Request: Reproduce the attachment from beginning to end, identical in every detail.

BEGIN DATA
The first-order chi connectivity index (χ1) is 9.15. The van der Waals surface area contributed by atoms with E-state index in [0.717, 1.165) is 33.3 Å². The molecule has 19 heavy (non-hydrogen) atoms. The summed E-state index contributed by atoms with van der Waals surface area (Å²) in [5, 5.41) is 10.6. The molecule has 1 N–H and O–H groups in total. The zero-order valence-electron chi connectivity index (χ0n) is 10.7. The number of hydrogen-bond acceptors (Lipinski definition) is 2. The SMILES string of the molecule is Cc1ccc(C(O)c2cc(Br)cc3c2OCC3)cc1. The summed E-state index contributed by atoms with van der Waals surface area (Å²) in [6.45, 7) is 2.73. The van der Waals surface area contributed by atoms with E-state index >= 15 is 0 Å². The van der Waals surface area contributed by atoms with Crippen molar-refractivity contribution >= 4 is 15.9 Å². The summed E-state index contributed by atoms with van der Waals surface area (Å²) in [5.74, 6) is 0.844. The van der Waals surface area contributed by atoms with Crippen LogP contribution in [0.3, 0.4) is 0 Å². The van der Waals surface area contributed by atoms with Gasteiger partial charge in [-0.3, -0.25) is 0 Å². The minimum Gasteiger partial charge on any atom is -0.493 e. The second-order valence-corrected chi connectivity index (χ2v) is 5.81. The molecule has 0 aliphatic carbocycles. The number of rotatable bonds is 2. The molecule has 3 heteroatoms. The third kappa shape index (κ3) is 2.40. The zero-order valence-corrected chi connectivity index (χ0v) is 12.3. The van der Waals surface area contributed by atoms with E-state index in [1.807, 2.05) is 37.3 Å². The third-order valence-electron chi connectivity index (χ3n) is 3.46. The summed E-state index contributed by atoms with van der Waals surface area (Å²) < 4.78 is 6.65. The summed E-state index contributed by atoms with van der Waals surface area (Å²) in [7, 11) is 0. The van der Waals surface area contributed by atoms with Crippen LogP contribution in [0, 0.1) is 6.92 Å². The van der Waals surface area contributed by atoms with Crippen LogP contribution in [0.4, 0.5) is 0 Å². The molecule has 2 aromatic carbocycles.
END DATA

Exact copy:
The first-order chi connectivity index (χ1) is 9.15. The van der Waals surface area contributed by atoms with E-state index in [0.717, 1.165) is 33.3 Å². The molecule has 19 heavy (non-hydrogen) atoms. The summed E-state index contributed by atoms with van der Waals surface area (Å²) in [5, 5.41) is 10.6. The molecule has 1 N–H and O–H groups in total. The zero-order valence-electron chi connectivity index (χ0n) is 10.7. The number of hydrogen-bond acceptors (Lipinski definition) is 2. The SMILES string of the molecule is Cc1ccc(C(O)c2cc(Br)cc3c2OCC3)cc1. The summed E-state index contributed by atoms with van der Waals surface area (Å²) in [6.45, 7) is 2.73. The van der Waals surface area contributed by atoms with E-state index >= 15 is 0 Å². The van der Waals surface area contributed by atoms with Crippen molar-refractivity contribution >= 4 is 15.9 Å². The summed E-state index contributed by atoms with van der Waals surface area (Å²) in [5.74, 6) is 0.844. The van der Waals surface area contributed by atoms with Crippen LogP contribution in [0.3, 0.4) is 0 Å². The van der Waals surface area contributed by atoms with Gasteiger partial charge in [-0.3, -0.25) is 0 Å². The minimum Gasteiger partial charge on any atom is -0.493 e. The second-order valence-corrected chi connectivity index (χ2v) is 5.81. The molecule has 0 aliphatic carbocycles. The number of rotatable bonds is 2. The molecule has 3 heteroatoms. The third kappa shape index (κ3) is 2.40. The zero-order valence-corrected chi connectivity index (χ0v) is 12.3. The van der Waals surface area contributed by atoms with E-state index in [1.807, 2.05) is 37.3 Å². The third-order valence-electron chi connectivity index (χ3n) is 3.46. The summed E-state index contributed by atoms with van der Waals surface area (Å²) < 4.78 is 6.65. The summed E-state index contributed by atoms with van der Waals surface area (Å²) in [7, 11) is 0. The van der Waals surface area contributed by atoms with Crippen LogP contribution in [0, 0.1) is 6.92 Å². The van der Waals surface area contributed by atoms with Crippen LogP contribution in [0.4, 0.5) is 0 Å². The molecule has 2 aromatic carbocycles.